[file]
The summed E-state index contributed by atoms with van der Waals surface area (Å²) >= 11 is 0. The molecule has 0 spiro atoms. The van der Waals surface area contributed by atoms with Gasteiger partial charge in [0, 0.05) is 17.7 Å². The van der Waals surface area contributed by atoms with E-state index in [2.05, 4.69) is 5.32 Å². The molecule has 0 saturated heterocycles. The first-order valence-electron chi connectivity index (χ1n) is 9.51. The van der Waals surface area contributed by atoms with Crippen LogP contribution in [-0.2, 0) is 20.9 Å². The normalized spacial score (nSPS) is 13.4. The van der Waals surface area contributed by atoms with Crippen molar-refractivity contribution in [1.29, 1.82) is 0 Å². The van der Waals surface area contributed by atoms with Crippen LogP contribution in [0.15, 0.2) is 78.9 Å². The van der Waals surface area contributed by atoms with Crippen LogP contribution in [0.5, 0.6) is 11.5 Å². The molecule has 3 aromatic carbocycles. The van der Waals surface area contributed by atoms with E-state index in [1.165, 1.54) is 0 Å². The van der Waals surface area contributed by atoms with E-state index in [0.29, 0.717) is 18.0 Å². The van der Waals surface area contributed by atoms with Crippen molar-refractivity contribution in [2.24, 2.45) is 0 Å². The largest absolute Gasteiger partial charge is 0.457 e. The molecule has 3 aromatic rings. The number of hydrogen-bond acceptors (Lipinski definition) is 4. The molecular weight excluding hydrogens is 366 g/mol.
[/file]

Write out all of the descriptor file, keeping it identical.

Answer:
The summed E-state index contributed by atoms with van der Waals surface area (Å²) >= 11 is 0. The molecule has 0 spiro atoms. The van der Waals surface area contributed by atoms with Gasteiger partial charge in [0, 0.05) is 17.7 Å². The van der Waals surface area contributed by atoms with E-state index in [2.05, 4.69) is 5.32 Å². The molecule has 0 saturated heterocycles. The first-order valence-electron chi connectivity index (χ1n) is 9.51. The van der Waals surface area contributed by atoms with Crippen LogP contribution in [-0.2, 0) is 20.9 Å². The normalized spacial score (nSPS) is 13.4. The van der Waals surface area contributed by atoms with Crippen molar-refractivity contribution in [1.29, 1.82) is 0 Å². The van der Waals surface area contributed by atoms with Crippen LogP contribution in [0.15, 0.2) is 78.9 Å². The van der Waals surface area contributed by atoms with Crippen LogP contribution in [0.5, 0.6) is 11.5 Å². The molecule has 3 aromatic carbocycles. The van der Waals surface area contributed by atoms with E-state index in [1.165, 1.54) is 0 Å². The van der Waals surface area contributed by atoms with E-state index in [0.29, 0.717) is 18.0 Å². The van der Waals surface area contributed by atoms with Crippen molar-refractivity contribution in [2.24, 2.45) is 0 Å². The largest absolute Gasteiger partial charge is 0.457 e. The molecule has 3 aromatic rings. The number of hydrogen-bond acceptors (Lipinski definition) is 4. The molecular weight excluding hydrogens is 366 g/mol.